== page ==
Update: Apparently Microsoft has partially addressed this at the Build conference. Metro applications will be written with a new API called WinRT that will also be available in C++/C#/VB/etc.. So browsers will have to be rewritten for the new UI, but they won’t be excluded.

Firefox 7 to Use 20-50% Less Memory

Mozilla engineers have began and effort known as “MemShrink” to reduce Firefox’s rather large memory footprint, with the changes being made in Firefox 7. (I still haven’t quite figured out Mozilla’s new version numbering scheme, and Firefox 5 is the current release…)

In short:

Firefox 7 uses less memory than Firefox 6 (and 5 and 4): often 20% to 30% less, and sometimes as much as 50% less. In particular, Firefox 7′s memory usage will stay steady if you leave it running overnight, and it will free up more memory when you close many tabs.

Also, there are already some early mock-ups of what the UI in Firefox 8 might look like.

Firefox 7 is lean and fast [Nicholas Nethercote]

Disable Domain Highlighting in Firefox

If you just upgraded to Firefox 6, you probably noticed the new “domain highlighting” feature. The address bar now greys-out the protocol and path in the URL, leaving the domain highlighted in the darker black text. The theory is that it will help less-savvy users easily spot phony phishing domains.

I find it annoying, though. It looks a bit weird, and it makes the path less visible, which is something I work with on a regular basis. If you’re like me and want to turn off the feature, here’s an easy way to do it:

  1. Open a new tab and type about:config into the location bar
  2. Search for browser.urlbar.formatting.enabled in the filter field. (It searches as you type.)
  3. Double click on the browser.urlbar.formatting.enabled line to change the value from true to false.
  4. Close the tab and enjoy your lack of domain highlighting.

Don’t Assume a User’s Browser Window Size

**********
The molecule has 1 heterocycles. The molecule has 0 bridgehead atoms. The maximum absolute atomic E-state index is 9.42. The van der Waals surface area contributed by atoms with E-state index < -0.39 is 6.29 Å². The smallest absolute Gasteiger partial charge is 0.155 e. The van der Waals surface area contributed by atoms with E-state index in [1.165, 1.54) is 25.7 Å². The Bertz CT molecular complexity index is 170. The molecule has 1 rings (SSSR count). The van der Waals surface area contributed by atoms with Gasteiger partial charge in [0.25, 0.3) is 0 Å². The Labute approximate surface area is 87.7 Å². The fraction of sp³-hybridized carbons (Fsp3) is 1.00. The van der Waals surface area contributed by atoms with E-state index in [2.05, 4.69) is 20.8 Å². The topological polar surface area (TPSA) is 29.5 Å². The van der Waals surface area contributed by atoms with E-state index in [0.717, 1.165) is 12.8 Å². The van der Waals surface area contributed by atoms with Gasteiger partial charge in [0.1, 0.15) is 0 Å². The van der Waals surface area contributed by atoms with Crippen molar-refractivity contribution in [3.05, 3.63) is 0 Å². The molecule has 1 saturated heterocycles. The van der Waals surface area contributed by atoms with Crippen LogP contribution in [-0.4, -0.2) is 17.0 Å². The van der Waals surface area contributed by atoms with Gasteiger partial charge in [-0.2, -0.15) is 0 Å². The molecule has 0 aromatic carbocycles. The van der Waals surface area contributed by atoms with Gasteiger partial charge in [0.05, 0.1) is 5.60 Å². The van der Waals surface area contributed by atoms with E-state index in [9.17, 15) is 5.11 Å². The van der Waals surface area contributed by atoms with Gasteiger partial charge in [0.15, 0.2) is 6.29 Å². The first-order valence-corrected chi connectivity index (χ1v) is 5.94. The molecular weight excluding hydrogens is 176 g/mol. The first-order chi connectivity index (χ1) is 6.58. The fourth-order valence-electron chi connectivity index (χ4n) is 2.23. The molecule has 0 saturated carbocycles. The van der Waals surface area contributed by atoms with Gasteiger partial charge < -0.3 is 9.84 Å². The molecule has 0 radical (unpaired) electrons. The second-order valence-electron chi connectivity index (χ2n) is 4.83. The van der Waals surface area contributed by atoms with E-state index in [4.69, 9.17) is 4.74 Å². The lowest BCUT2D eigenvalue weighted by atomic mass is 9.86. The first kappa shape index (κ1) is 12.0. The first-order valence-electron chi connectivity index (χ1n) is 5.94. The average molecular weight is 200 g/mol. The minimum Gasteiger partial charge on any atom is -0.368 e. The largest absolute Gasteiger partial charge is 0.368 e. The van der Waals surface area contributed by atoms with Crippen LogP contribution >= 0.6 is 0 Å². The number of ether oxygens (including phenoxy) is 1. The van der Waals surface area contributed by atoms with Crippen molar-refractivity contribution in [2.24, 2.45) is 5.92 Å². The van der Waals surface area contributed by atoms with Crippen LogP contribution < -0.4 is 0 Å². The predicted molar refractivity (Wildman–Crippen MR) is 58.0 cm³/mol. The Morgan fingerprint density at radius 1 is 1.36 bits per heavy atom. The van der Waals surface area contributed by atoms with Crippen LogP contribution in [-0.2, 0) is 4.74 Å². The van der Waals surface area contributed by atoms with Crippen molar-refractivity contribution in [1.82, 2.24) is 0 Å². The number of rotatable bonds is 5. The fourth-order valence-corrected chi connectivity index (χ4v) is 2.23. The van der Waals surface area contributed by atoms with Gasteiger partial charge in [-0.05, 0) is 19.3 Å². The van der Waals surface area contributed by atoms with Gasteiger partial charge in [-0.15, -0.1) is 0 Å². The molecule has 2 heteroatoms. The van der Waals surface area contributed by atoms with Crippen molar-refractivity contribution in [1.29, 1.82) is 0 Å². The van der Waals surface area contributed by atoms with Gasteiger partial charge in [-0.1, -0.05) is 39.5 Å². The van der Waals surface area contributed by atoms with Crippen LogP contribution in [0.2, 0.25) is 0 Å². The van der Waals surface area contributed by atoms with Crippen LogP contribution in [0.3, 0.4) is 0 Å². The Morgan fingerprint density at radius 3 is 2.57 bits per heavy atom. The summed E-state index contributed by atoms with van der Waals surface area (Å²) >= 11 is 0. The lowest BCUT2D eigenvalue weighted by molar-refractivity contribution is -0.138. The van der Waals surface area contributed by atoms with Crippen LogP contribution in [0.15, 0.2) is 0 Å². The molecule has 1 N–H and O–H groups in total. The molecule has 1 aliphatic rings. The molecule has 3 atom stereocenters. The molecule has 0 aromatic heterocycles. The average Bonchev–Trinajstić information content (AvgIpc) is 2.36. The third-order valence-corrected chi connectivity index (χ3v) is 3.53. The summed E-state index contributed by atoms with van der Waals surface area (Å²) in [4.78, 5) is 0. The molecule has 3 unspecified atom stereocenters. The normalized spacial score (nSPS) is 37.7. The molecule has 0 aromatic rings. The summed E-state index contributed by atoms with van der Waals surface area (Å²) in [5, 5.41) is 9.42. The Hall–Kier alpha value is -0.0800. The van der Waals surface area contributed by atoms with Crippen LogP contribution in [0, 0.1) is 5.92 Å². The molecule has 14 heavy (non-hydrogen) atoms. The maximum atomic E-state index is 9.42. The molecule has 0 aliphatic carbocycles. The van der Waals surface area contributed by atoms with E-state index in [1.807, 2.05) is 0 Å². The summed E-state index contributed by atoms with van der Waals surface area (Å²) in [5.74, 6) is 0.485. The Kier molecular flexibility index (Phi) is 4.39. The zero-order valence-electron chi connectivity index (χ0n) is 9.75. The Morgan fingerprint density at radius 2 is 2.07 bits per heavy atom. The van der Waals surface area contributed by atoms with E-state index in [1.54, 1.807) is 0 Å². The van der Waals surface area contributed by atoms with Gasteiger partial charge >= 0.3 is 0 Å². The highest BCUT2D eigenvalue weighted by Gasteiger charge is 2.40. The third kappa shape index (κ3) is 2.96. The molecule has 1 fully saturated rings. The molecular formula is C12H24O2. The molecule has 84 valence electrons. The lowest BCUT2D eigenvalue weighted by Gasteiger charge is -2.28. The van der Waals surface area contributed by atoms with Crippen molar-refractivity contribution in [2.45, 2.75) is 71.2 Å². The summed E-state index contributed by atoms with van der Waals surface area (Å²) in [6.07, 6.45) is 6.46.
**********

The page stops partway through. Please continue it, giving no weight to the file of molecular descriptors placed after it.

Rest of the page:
Chris Coyier has an amazing article that finally puts the screen resolution myth to rest. Despite screen resolutions getting progressively bigger, the available width for your web designs is not. If you have a ginormous 30-inch monitor, you probably don’t keep your web browser full-screen. You probably have it at a more comfortable size and use the extra space to keep other things visible simultaneously. (This goes double for Mac users, who don’t really have the whole “full screen” habit to begin with.)

The post also demonstrates a way to use a bit of jQuery magic to record users’ browser window sizes and dump it into a database, since Google Analytics does not yet provide this metric.

Practically, it’s still best to use the old “keep it under a thousand pixels” rule. It matches up well with the most common browser window ranges, and many of us have lower screen resolutions anyway. I primarily use a 13″ laptop with a 1200-pixel wide LCD. That means I keep Firefox resized to be around one thousand pixels wide, leaving some breathing room while still being able to view most web sites without annoying horizontal scroll bars.

Screen Resolution ≠ Browser Window [CSS-Tricks]

How to Remove the Bookmark Toolbar Icons in Firefox 4

Prior to Firefox 4, the Mac version didn’t display favicons beside items on the Bookmarks Toolbar, unlike its Windows counterpart. I’ve become accustomed to this behavior, as it uses significantly less space. (I tend to use the Bookmarks Toolbar not just for frequently-used links and bookmarklets, but as a sort of “in tray” for things I need to keep an eye on temporarily.)

Some people will probably be happy about the addition of the favicons in Firefox 4, but if you’re like me you prefer to cram as many three to five letter bookmarks in as possible, which is significantly less with the icons included. But what can be done about it?

Fortunately, someone has already whipped-up a handy extension to revert back to a text-based bookmark bar. You don’t even need to restart your browser after installing it.

Bookmarks Deiconizer [Firefox Add-ons]